Indiana Jones and the Emperor’s Tomb Xbox Review
Once upon a time Lucasarts produced adventure games that didn’t just use the Star Wars license. Sam & Max, Indiana Jones, Full Throttle, Monkey Island, Day of the Tentacle – The list was almost endless! (Well actually, that’s about it unless you count The Dig, which we don’t)
Sadly things have changed. One day games developers decided that nobody wanted to play point and click games anymore. This was around the same time Lucasarts decided that they were only going to make Star Wars games.
We cried, but all was not lost. Way back in 2002 Lucasarts announced that they were to revive some of their oldest franchises – With new iterations of Sam & Max, Full Throttle and Indiana Jones in the works. We rejoiced! Then Lucasarts quickly cancelled both Sam & Max and Full Throttle. Fortunately they at least decided to persist with one title (Albeit probably the one we anticipated the least) and eventually Indiana Jones & The Emperor’s Tomb was released for Xbox, PS2 and PC.
However, those who remember the original Indiana Jones games will notice that much has changed. The game is no longer a point and click in any way, shape or form. Far from it, it now resembles a typical action adventure – In the mould of Tomb Raider.
On first impressions, Indy is a largely underwhelming experience. The graphics, whilst solid, are unexceptional and don’t even come close to what the Xbox is capable of, whilst the gameplay feels a bit clunky and is very linear.
Spades of Fun
Suffice to say I wasn’t impressed to begin with. That was until I discovered the spade. The spade is the thing that saves this game from mediocrity, the spade is quite probably one of the greatest things I have encountered in a video game. Ever. Seriously.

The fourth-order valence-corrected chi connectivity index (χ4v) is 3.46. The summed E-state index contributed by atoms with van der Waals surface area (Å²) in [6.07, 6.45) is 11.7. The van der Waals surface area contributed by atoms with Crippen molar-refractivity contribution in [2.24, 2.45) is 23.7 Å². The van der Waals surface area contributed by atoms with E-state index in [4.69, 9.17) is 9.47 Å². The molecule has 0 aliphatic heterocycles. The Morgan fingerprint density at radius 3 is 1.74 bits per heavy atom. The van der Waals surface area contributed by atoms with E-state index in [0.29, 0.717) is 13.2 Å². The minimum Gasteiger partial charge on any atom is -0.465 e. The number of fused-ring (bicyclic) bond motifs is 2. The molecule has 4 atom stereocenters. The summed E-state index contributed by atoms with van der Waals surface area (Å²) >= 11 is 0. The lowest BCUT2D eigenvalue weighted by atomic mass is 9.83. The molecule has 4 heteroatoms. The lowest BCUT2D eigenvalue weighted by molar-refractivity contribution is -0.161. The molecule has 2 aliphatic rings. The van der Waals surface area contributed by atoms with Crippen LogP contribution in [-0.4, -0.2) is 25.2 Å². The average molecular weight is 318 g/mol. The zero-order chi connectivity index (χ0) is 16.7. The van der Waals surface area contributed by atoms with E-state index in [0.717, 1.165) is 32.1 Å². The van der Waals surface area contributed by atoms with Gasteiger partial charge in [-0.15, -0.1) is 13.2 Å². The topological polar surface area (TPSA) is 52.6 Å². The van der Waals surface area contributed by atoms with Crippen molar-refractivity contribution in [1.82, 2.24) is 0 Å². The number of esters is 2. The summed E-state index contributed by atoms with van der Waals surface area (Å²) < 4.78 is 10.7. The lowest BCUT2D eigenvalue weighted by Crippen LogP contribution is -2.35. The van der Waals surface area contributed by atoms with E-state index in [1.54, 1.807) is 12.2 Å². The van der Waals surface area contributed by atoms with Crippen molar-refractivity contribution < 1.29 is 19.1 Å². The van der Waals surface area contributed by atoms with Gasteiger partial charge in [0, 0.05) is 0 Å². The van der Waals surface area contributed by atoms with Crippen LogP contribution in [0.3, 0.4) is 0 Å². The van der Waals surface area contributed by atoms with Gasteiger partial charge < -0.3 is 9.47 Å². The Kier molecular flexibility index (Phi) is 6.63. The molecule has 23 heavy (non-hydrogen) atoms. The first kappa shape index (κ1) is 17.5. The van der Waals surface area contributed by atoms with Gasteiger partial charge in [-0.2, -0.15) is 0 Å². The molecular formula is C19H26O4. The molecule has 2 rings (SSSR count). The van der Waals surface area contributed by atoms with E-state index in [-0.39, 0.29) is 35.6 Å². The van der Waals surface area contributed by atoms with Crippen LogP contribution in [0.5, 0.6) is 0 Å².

When Indy is equipped with the spade, the most reasonable thing to do would seem to be to smack the nearest Ivory Hunter around the head with it. Doing this causes a satisfying clunk, and makes the enemy fall over. This is followed by ten minutes of running around, causing the death of any Ivory Hunters foolish enough to cross your path with the spade. Magnificent.
Then they take your spade off you, and the game again descends into mediocrity. Just as you’re about to reach for the ‘Off’ button, you rediscover the spade. Oddly enough the spade does more damage than a shotgun in the side of the head. I love that spade.
Unsurprisingly the game has its fair share of stealth sections (MGS has a lot to answer for) and combines this with a fairly sub-standard platforming adventure. Occasionally a puzzle will appear in an attempt to break up the action but these are few and far between and can all be solved in a matter of minutes. The game itself is of a reasonable length and is entertaining enough to play through to the end but when it’s over there is almost zilch replay value, unless you feel like going on a spade frenzy of course.
The Indiana Jones experience itself is fairly authentic, with a good atmosphere, an Indy model almost as handsome as Harrison Ford himself and as you would expect from Lucasarts, an excellent music score.
However, overall the game is nothing more than sub-standard adventure. At times the controls can be awkward, whilst the game lacks much direction and at times can be very repetitive. It’s a shame really as this could have been so much more, it’s mildly entertaining but that’s all. Still, die-hard Indy fans will likely enjoy it and the spade makes it worth the cost of a rent. Lovely thing that spade.